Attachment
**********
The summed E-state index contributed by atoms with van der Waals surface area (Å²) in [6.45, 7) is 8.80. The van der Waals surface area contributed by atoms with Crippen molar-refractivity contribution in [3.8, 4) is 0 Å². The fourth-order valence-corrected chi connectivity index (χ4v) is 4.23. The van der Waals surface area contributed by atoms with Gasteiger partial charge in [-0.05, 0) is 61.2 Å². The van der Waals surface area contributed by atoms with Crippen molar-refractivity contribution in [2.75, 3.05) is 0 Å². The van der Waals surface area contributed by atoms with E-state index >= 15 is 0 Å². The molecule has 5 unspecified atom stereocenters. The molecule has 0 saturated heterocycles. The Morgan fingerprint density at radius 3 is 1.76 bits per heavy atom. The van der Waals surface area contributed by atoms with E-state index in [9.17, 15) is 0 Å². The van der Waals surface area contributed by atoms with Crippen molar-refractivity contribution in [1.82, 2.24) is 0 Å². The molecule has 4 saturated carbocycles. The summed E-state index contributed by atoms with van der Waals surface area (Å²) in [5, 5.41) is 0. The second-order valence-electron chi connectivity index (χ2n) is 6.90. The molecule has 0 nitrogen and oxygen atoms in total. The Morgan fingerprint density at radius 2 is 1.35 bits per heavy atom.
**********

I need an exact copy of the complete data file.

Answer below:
The summed E-state index contributed by atoms with van der Waals surface area (Å²) in [6.45, 7) is 8.80. The van der Waals surface area contributed by atoms with Crippen molar-refractivity contribution in [3.8, 4) is 0 Å². The fourth-order valence-corrected chi connectivity index (χ4v) is 4.23. The van der Waals surface area contributed by atoms with Gasteiger partial charge in [-0.05, 0) is 61.2 Å². The van der Waals surface area contributed by atoms with Crippen molar-refractivity contribution in [2.75, 3.05) is 0 Å². The van der Waals surface area contributed by atoms with E-state index >= 15 is 0 Å². The molecule has 5 unspecified atom stereocenters. The molecule has 0 saturated heterocycles. The Morgan fingerprint density at radius 3 is 1.76 bits per heavy atom. The van der Waals surface area contributed by atoms with E-state index in [9.17, 15) is 0 Å². The van der Waals surface area contributed by atoms with Crippen molar-refractivity contribution in [1.82, 2.24) is 0 Å². The molecule has 4 saturated carbocycles. The summed E-state index contributed by atoms with van der Waals surface area (Å²) in [5, 5.41) is 0. The second-order valence-electron chi connectivity index (χ2n) is 6.90. The molecule has 0 nitrogen and oxygen atoms in total. The Morgan fingerprint density at radius 2 is 1.35 bits per heavy atom.